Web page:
UK beauty consumers ‘still unaware’ that cosmetics cannot be tested on animals, says group

By Lucy Whitehouse contact

- Last updated on GMT

UK beauty consumers ‘still unaware’ that cosmetics cannot be tested on animals, says group

Related tags: Cosmetics

Understanding Animal Research has released a study that suggests three in five people in the UK believe cosmetics there are still tested on animals.

Understanding Animal Research describes itself as a not-for-profit organisation that explains how and why animals are used in research, with the aim of supporting the careful and humane use of animals in research. 

An internet survey by the group of over 4,000 people has revealed that 62% of respondents believed one or more high street shops used animals to test cosmetics or their ingredients on animals in the UK.

The UK ended animal testing for cosmetics and their ingredients in 1998, while in 2013, an EU-wide ban made it illegal for any cosmetic product to be sold in any EU country if either the product or any of its ingredients had been tested on animals.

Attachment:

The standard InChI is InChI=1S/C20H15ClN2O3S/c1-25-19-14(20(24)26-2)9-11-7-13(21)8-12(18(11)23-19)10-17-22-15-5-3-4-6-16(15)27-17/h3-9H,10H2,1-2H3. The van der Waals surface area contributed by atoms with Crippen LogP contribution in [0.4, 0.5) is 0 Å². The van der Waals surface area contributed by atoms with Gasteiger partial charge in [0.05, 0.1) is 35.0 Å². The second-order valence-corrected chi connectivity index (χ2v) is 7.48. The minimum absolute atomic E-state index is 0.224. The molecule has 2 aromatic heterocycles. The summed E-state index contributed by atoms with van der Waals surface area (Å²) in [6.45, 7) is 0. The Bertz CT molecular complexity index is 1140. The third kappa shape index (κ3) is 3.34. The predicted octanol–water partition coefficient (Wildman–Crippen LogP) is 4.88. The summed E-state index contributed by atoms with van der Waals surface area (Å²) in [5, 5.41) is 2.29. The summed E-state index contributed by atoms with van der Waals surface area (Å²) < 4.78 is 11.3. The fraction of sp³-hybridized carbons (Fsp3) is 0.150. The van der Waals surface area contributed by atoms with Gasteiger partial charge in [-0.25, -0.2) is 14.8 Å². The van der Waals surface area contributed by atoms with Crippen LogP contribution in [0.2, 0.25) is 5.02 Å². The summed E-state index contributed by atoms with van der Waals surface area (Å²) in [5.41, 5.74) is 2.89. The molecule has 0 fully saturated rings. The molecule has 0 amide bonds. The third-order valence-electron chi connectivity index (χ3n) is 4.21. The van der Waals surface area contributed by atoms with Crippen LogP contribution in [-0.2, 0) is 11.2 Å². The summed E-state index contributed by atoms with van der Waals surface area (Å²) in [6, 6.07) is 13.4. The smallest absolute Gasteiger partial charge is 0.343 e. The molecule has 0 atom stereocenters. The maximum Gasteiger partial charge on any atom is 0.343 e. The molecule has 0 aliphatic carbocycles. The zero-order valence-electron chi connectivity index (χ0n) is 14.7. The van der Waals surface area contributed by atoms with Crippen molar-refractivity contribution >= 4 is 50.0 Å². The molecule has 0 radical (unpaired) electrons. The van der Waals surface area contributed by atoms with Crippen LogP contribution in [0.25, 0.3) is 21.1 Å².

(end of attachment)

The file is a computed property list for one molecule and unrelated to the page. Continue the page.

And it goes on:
Yet despite this, major retailers were picked out by the survey respondents, who wrongly believed these high street names are continuing to test on animals.

“Boots, Tesco and Sainsbury’s were all picked by over 40% of people; The Body Shop was selected by 30% and Lush by 14%​,” says Understanding Animal Research.

Meanwhile, 38% of respondents did correctly confirm that no high street retailer in the UK sells products tested on animals.

How to target confusion?

One way to educate consumers on the reality of the non-animal testing legislative reality in the UK would be through better labeling, suggests Understanding Animal Research.

It says it urges cosmetics manufacturers and retailers to include the phrase ‘No cosmetics, or their ingredients, sold in the UK are tested on animals’ on every product.

Currently, a range of labelling logos can contribute to confusion, suggests the group, which calls for clearer, unified claims.

Wendy Jarrett, CEO of Understanding Animal Research, says: “The proliferation of ‘Not tested on animals’ and ‘Cruelty-Free’ logos has led many to believe that other cosmetic products sold on the UK market are tested on animals – something which has not been the case for 20 years.

“While animals continue to play a small but key role in medical developments, the UK Government has ended such testing for cosmetics and, more recently, household products​.”

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